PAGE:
399,000 Euros

That’s what one regional director among the “public-sector broadcasters” (state TV) earns here annually – that guy down there. There a dozen or two of these directors out there, by the way.

Intendant

Why that’s more than the President of the United States makes (not that our current President particularly cares about what he gets paid).

Is TV that good here in Germany, you ask? Why yes, it is. Just ask that regional director. It is in fact so good that all Germans are permitted to finance it with a so-called Abgabe, or contribution. Contribution sounds better than tax. Contribution contributes more to the warm and fuzzy feeling everybody has here about state-run TV. And it also contributes to that guy’s ridiculous salary, too. But quality has its price. And as viewers are told time and time and time again, what they are watching is Quality pur (pure).

Wenn man immer geringere Bezahlung fordere, könnten sich am Ende nur noch Milliardäre leisten, eine öffentlich-rechtliche Anstalt zu leiten.

 

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Our Fake News Is The Real Fake News

You know, just like our facts are the only facts that count? So don’t even THINK about muscling in on our territory, Facebook and Co.

Fake

EU Parliament President Martin Schulz (SPD) and Germany’s Justice Minister Heiko Maas (SPD) both came out swinging against fake news on Sunday.

In separate press interviews, the two German politicians discussed concrete plans to create laws banning platforms like Facebook from spreading fabricated stories presented as real news, something both men saw as harmful to democracy.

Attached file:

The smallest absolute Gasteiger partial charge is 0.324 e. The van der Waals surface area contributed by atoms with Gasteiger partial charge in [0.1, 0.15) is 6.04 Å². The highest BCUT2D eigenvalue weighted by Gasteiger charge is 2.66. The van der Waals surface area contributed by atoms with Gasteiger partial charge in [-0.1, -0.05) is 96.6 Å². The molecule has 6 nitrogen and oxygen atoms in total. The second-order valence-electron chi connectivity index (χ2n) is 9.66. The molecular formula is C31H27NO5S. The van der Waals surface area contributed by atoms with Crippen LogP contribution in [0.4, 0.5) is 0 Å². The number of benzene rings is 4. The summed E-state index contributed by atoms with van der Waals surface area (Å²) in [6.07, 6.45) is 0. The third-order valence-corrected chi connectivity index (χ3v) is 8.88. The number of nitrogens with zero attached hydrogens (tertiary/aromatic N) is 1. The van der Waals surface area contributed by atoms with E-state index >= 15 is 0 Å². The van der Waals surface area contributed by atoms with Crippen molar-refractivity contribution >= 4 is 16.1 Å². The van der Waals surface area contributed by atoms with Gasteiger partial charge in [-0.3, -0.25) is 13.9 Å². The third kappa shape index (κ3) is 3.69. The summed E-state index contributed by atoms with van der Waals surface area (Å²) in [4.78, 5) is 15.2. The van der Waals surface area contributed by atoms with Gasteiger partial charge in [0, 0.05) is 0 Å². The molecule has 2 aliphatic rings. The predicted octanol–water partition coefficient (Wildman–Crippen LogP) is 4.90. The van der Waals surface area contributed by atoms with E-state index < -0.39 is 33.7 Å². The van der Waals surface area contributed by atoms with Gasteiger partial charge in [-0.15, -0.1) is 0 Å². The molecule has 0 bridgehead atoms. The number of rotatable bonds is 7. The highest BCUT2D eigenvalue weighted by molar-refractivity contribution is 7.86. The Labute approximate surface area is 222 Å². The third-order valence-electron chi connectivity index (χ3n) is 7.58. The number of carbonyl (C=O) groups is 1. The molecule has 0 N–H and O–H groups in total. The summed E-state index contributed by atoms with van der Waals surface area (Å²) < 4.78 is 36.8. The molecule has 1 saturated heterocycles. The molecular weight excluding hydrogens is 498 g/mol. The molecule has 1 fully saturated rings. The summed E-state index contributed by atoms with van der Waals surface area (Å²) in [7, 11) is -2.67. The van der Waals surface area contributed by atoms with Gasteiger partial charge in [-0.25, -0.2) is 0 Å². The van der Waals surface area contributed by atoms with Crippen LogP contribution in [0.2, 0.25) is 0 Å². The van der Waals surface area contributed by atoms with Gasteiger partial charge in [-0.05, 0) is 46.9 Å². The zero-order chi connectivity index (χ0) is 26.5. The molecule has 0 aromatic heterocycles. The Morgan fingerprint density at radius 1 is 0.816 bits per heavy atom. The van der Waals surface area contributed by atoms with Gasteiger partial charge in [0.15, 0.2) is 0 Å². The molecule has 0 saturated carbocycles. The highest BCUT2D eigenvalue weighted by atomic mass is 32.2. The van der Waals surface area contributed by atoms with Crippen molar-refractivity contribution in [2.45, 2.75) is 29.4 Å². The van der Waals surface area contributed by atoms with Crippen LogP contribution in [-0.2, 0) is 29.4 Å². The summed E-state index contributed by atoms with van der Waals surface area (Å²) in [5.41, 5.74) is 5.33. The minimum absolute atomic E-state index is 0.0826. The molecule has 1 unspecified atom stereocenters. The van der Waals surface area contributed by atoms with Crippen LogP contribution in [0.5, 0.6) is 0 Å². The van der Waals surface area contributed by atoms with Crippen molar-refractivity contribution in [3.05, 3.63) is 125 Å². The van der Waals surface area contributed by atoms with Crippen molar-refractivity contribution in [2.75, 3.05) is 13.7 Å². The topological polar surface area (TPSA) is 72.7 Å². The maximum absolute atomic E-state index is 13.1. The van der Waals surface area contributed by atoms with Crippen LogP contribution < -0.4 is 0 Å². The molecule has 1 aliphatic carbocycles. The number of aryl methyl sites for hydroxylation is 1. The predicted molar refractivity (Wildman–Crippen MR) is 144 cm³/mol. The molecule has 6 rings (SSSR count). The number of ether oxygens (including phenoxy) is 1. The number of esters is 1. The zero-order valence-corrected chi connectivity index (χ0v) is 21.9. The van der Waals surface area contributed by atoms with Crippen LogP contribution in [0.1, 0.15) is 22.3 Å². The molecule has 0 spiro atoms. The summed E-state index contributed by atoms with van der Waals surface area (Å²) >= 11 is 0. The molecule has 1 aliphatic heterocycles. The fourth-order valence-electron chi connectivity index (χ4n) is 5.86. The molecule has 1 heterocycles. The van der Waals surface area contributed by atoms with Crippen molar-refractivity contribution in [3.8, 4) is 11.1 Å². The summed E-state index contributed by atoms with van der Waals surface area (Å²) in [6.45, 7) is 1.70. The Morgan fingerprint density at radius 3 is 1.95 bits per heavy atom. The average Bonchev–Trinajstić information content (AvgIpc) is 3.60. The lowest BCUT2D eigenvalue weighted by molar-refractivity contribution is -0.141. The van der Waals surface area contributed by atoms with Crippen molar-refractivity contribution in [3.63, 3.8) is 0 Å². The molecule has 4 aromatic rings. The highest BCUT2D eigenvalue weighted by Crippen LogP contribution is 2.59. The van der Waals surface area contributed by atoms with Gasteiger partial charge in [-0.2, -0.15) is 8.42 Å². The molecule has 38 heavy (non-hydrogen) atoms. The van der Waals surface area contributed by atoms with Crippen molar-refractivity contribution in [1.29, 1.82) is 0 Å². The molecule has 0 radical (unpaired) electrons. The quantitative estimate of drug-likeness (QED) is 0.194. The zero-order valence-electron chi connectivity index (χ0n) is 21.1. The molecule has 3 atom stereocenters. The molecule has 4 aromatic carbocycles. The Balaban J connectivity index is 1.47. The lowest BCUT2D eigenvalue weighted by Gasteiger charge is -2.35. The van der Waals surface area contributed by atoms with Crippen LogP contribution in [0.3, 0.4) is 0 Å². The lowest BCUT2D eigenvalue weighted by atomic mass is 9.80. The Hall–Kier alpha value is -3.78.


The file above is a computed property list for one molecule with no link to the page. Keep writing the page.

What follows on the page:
Thank goodness somebody is getting active on this, is all I can say. You need to understand that German state fake news providers not only have the responsibility of upholding the government party line, they must also ensure that those who are forced to finance official fake news production get the very most for their money. The money that isn’t theirs anymore, I mean.

No Taxation Without Decent Stations!

You say you want a revolution? Then GEZ out on the street and do something about it, people. “Public” TV? Sure. As long as the public has a choice about being forced to finance it or not.

GEZ

Since the 1970s, every German household with a television or radio has paid a monthly fee, called the GEZ, to finance public TV and Deutschlandradio, the national public radio network.

But in 2013, the government began to require every household and business to pay the approximately $20 monthly fee even if they don’t own a TV or radio…

In a sign of growing resistance, Beitragsservice issued more than 25 million warnings to households last year for not paying the fee, a 20% increase over 2014, according to its latest figures.

480 Millionen Euro nur fürs Personal: Das plant das ZDF mit Ihren GEZ-Gebühren.